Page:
Hwy 61, Newbern, Alabama 36765$105,000
The Howell House was built by John Morrisette before the Civil War, moved to its present site in 1887 and reconstructed by Francis S. Morrisette. This L shaped house is built of heart pine, has original mantles, ten foot ceilings, 5 bedrooms, 1 bath, outstanding spiral staircase in front hall, & back stair to porch which has been enclosed to make a sitting room. Located on 4.6 acres with lovely old pecan grove in the back. $105,000. Call Kay. History of Newbern, Alabama Newbern, though a small town, is very rich in history. W.E.W.Yerby, a Hale County historian, has recorded 1816 as the date of its first settlers. The region in the heart of the Black Belt- attracted settlers because of its rich soil. And so they came from Georgia, Tennessee, Kentucky and North and South Carolina. These early settlers lived in log houses with mostly log furniture. They made their living chiefly by raising cattle and grain. The profitable raising of cotton came with the widespread use of Eli Whitneys cotton gin. It is remarkable that some of the early, primitive cabins of the first settlers actually stood for a hundred years. Records that are truly acceptable of the early life of Newbern are, alas, few. One valuable source to us today is Dr. Jacob Huggins, who spent most of his life in Newbern and jotted down what he had heard as a schoolboy in search of historic facts about the town. Dr. Huggins said that the earliest settler was a Dr. Christopher, a planter, preacher and physician who came to this place in 1816 with his son-in-law, a Mr. Chiles. So Mr. Christopher was not only the first settler but also the first doctor, preacher and planter that the locality had. From that point in time there is a gap of more than a dozen years until the 1830s, when Seabrooks, Hardins, Whisitts, Ervins, Bordens, Hendons, Walthalls, Crooms and others (whose names are lost) appeared. The following are some facts from Dr. Huggins account of this period: In journeys to and fro the Indians left trails that cross Alabama in various directions. We are told that one of these ran through the site of Newbern. From Picketts history of Alabama we learn that De Soto fought against 8,000 Indian warriors at Old Erie in 1540. If this is true, the great Spanish explorer with his train of followers passed along the path to what became the Newbern schoolhouse. He may have rested after the battle with the Indians on the school lot. The site of this schoolhouse is thus of historic interest. Further, it is important for having been the first lot cleared within the present limits of the town of Newbern cleared by Dr. William Christopher in 1817. About 1818 Mr. Chiles built the first grist mill. In 1829, Messrs. Harvey Tyndall and Simpson Hemphill built the first store in the settlement; it was called by the people Grab-All, a name that reveals its character. Mr. F. A. Borden established the first post office in 1832. He also brought his brothers from North Carolina to this village and they laid out the town, cutting a wide road (now Main Street) through the center and selling lots. In 1835 Mr. Borden established a second post office and the town was named Newbern, after the largest city of his native state. For many years it was spelled as two words: New Bern. Were told that the first schoolhouse was built in the late 20s. Known as the Gum Springs schoolhouse, it had two young men as teachers. In 1842 a splendid new school building was erected. The principal was Rev. John Wright, a Presbyterian minister, and his wife had charge of music, teaching piano, harp and voice. The school had a very good reputation, with pupils from several surrounding towns attending it. Mr. F. W. Hawkes established an upper level female school called Castalin Institute, named for a school in Greece. In 1854 the town of Newbern was incorporated, with Mr. Hawkes being elected its first mayor. He opened a hotel known as the Saline Hotel, named for Newberns famous Saline Well. Many people from all over the United States and from abroad came to Newbern for the water in this well, making the town a kind of health resort. One who came was the great American orator William Yancey. The first railroad, built in 1859, ran from Newbern to Uniontown and was owned by a private corporation of citizens who lived in those two towns. Later the road bed was changed and ran from Newbern to Marion. Still later it was extended to Akron and became a part of the Southern Railroad. We have been told that the peaceful little town we know today was, in the early days, a pioneer settlement characterized by rowdyism and general roughness. There is an old tale told of a dream that a man once had in Newbern. He dreamed that as the devil was going over the world looking after his imps he eventually came towards Newbern. When he reached the top of the hill on the northern edge he looked toward the town and then turned away, saying There is no need of my going there my work is needing no attention. Aside from these notes recorded by Dr. Huggins, there is little available material concerning the early life of Newbern save what we find in the minutes of the churches. The churches were built as a direct assault on the then-rowdy little village, which was given to shooting and drinking sprees. With the passing of the frontier period of general roughness, the town turned to a more genteel and sedate way of life established and maintained by the churches. In listening to the history of the churches one realizes that they are so intertwined with the history of the town that the two can hardly be separated. The rosters of original members is a roster of the settlers of the town. The records of membership, baptism, marriage and death are true records of valuable statistics. This truth will become quite clear as you read the history of the three Newbern churches Presbyterian, Baptist and Methodist in the pages that follow. Of considerable interest in connection with all of the churches is the historic old church bell. Once a steamboat bell, it was given to a Mr. Evans by and old sea captain whose boat had been burned. Originally the bell was placed at the rear of the Presbyterian Church, but it was later moved to Main Street, south of the Methodist Church, where it is located at the present time. The date July 4, 1868 is molded in the bell, which has called all Newbern congregations to worship in the years since. It has also served as a fire bell for the town. At the time of this writing (1988) Newbern is recorded as having 310 inhabitants. Of the descendants of the earlier dwellers there are still in the town Hatches, Woodses, Walthalls and Trues. Robert L. Walthall is the mayor, and the town council consists of T. A. Walthall, Paul J. Owens, A. W. Bailey, Jr., A. L. Howell and Nora M. True. Edna Owens is the treasurer. The three old churches described in the following pages are all active, and the black inhabitants of Newbern have their own churches. The members of all congregations have worked and worshipped in the hands of Christian fellowship through the years, and Newbern remains today a lovely, happy and historic town in its little corner of Hale County.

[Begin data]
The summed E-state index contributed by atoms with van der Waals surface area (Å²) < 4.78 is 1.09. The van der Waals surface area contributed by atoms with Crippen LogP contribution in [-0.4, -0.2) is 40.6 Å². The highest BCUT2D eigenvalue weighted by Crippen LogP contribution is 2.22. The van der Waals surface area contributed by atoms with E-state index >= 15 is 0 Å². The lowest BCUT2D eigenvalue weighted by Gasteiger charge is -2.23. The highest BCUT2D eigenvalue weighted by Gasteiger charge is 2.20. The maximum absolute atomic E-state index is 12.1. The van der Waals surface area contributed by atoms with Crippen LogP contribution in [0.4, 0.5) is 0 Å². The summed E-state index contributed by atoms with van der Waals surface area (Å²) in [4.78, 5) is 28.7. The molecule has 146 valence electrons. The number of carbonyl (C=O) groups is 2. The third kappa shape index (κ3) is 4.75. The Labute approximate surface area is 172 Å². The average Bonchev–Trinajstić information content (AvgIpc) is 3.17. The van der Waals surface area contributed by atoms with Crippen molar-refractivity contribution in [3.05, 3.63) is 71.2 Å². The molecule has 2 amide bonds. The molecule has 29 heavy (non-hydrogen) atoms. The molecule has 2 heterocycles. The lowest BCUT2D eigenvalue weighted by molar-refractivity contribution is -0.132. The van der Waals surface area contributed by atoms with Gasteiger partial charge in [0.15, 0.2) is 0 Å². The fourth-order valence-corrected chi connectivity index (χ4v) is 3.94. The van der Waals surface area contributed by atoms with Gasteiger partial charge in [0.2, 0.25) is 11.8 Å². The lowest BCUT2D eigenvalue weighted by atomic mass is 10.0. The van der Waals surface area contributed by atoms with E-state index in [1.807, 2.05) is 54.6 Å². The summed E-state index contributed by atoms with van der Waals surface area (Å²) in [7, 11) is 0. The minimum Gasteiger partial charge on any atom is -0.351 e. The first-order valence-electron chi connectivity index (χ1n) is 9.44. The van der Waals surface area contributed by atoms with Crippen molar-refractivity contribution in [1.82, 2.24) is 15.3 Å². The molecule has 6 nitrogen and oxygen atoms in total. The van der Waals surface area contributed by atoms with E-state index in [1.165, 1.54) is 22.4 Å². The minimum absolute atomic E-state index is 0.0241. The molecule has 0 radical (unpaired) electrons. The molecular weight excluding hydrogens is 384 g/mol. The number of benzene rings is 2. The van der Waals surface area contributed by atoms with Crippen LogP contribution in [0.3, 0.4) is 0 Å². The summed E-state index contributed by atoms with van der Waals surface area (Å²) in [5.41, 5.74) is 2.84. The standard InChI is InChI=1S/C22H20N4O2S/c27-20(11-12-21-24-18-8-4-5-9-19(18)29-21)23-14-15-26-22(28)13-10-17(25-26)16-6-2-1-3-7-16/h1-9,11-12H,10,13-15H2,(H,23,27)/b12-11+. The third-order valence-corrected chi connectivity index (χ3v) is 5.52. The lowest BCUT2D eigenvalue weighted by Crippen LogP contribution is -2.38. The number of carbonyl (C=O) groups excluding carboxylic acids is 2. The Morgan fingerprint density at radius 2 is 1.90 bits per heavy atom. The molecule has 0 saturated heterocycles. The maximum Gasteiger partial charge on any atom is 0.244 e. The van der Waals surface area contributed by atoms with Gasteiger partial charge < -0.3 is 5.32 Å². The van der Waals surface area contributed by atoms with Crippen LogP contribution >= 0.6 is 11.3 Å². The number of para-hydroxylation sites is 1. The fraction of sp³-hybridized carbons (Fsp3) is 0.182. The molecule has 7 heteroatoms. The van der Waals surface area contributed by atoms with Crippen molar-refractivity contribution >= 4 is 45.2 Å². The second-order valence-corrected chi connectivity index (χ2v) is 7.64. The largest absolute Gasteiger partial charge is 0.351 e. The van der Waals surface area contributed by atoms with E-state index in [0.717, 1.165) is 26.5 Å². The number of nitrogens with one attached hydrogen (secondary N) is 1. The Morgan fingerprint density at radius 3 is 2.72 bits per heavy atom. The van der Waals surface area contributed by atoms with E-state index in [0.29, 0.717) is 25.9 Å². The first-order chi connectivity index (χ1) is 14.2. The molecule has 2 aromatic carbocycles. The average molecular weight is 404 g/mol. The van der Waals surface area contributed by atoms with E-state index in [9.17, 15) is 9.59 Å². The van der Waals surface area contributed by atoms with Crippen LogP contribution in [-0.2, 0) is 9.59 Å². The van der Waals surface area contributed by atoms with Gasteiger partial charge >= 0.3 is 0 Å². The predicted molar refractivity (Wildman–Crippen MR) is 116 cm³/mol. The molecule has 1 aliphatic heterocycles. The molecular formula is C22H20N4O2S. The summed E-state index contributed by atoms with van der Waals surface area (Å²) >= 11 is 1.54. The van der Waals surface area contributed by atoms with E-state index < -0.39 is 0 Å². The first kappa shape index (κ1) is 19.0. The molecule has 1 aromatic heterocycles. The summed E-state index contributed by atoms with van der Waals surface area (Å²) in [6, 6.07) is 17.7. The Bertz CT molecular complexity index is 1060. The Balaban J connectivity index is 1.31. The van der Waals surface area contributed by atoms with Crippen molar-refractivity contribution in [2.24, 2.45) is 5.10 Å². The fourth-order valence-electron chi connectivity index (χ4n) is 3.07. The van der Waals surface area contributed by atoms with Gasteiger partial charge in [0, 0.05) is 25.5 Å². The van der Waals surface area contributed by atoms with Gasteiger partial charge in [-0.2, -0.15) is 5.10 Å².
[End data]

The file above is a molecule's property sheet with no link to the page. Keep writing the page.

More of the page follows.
Property Type Residential
Hwy 61, Newbern, Alabama 36765